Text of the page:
After that there was more specific rolling. You keep your opponent in your open guard, your opponent tries to pass. I managed to sweep a few with my spider guard (including a blue belt), although a noob was able to pass.

There was no regular rolling after.

Class 88 was very tiring. There was some warm-ups, then it was all rolling. It was also about 95 degrees that evening. Needless to say, the heat was exhausting. One roll was enough to wipe you out. I sat out on a few rolls, either chatting on the sides or teaching/learning some techniques. I really don’t remember much since the heat was just too much. It was also a gi class.  Gi + hi temps = no energy/memory.

Anyway, I found out the age of one of the guys there. I couldn’t believe he was a old as he was, exercise really keeps a person young. He rolled as if the heat didn’t affect him and he regularly beats us younger guys. He just works out a lot, doing lots of body weight exercises. So anyway, me and another guy did some exercises with him. Push-ups and dips on gymnastic rings (hard) and pull-ups (I can do five in a row). Anyway, the small post-BJJ work-out was motivating and I want to try to get to where I can do 10 or 20 pull-ups in a row and make those push-ups and dips on gymnastic rings seem easy.

Goals…

Guard offense. Didn’t get to do much. Swept a few but didn’t try anything new and thus didn’t get to work on it much. A noob passed my open guard.

Guard passing. Felt like I did more of this but I don’t remember much.

Names. I forgot someone’s name that I’ve known for a while. Bad. Maybe it was the heat.

Weight. I’ve been below 195 for a while now. Good. Reached 190 today. Better.

Tap Counter. No taps this week. Maybe reaching 50 taps was too lofty a goal. Should I change this to 25?

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BJJ Class 85 and 86

Posted by forlogos on June 19, 2007

Back to back gi classes again. I’m starting to really enjoy these two and a half hour monsters.

Both classes were identical, except the second one was a half hour longer. Warm-ups, drills, and “specific” rolling was all the same. Warm-ups weren’t bad: running, push-ups paired with jumping jacks, and sit-ups paired with hipscapes. Then side falls (practice falling to your side and slapping out) and forward rolls. In the second class there was jumping forward rolls where you jump over an objects and land, headfirst, with a forward roll.

After the forward rolls there was applied side fall breaking. A guy bends down from his waist, as though to play leapfrog, and you go up with your chest on his back and he throws you off as if with a hip throw. The effect is that you fall from hip height and you have to breakfall that. After too many of those, there was basic cross choke drilling from closed guard to which we had specific rolling after. Rolling was cross choke only, all sweeps, passes, everything, but subs were cross chokes only.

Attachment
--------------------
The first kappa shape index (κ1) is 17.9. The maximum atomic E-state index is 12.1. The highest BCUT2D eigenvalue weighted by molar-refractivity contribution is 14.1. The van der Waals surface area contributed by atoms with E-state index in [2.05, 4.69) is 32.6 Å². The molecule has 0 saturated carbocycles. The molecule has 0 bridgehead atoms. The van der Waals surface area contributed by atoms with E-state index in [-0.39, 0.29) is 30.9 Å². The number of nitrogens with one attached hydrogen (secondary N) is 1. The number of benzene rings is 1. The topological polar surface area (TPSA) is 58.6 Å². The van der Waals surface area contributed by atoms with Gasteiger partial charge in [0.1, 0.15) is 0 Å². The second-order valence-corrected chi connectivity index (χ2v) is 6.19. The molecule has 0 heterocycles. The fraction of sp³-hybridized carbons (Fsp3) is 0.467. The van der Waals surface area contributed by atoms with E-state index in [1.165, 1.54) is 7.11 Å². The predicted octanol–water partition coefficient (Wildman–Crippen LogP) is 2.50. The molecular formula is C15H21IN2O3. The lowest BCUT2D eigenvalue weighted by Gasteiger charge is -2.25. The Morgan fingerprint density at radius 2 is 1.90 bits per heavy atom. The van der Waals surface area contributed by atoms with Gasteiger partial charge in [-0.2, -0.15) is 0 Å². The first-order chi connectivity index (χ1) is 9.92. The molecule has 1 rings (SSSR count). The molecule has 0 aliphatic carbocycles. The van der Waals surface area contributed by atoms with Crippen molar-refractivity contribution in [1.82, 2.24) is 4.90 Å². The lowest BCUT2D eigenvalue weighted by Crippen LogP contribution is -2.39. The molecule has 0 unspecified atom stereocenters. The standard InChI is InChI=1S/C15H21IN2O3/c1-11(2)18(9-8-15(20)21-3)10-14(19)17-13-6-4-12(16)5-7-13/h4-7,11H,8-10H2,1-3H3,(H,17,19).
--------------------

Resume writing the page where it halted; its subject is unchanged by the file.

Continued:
Guard passing. Feel like am getting a little bit better, which is good. I don’t remember having any major difficulty, but I am unable to pass any purple belt guards.

Guard offense. Did a good number of sweeps. My open guard is starting to feel better but still requires a lot of work. I managed to do several cross chokes from guard on noobs (not to be added to the tap counter).

Names. Good today. Except for names of noobs.

Weight. Gained back what I lost on fathers day. Went to a barbecue for a birthday on Father’s day but no fathers were present. A scale in the dressing room said I was 190 pounds with the gi on, wonder if my usual scale is inaccurate of if this one is.

Except for noobs, the cross chokes I got were from side control, half guard, and mount. I choked two blue belts and I believe a white belt but I can’t remember how exactly and on whom. So I’ll add two subs to the tap counter.

After training a while, you find that you prefer rolling with a subset of all the people at your school. Eventually, you even know when to roll with specific people. Y’know like “It’s better to roll with this person towards the end of the class because he has too much energy in the beginning and rolls like crazy until he tires out” or “roll with that guy in the beginning of a gi class only because he sweats like Niagara Falls” and the like (those were exaggerated examples btw). Sorry, was talking to someone after class about it. That and about bad injuries from rolling… someone in my school broke his thumb when it got caught in a gi while rolling, the guy I was talking to got cauliflower ear, and I armbar-swept a guy onto a treadmill.

Anyway, going on vacation. Yeah!!!!

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BJJ Class 84

Posted by forlogos on June 16, 2007

Another gi open mat class.

After a short individual warm-up I rolled with a white belt that’s been there longer than me. After rolling a bit I went for an armbar from mount, everything was in place and it was tight, but my back landed right on the wall with no space to fall back on, so we moved back to the center of the mat and reset positions. That was one near sub. He later put me in a clock choke, which I tapped to. A little bit later I managed to sub him with a clock choke. When we restarted, I pulled guard and he got on his feet to look for a pass. I saw an opening for an armbar, locked his opposite shoulder, and moved my other leg to hook over his head. As he was falling down to the mat, I was smiling happy as I do whenever I get the armbar from guard, but instead “BANG!!!!” his head landed on the edge of a treadmill that was tucked to the corner of the mat. Man, not really my fault, but I felt bad anyway. He ended up with a huge red bump near the top of his head. I’m glad it didn’t bleed and that he wasn’t seriously hurt. After resting and icing his head for a bit, we continued rolling after he said something like “I’m fine, I like getting hit.”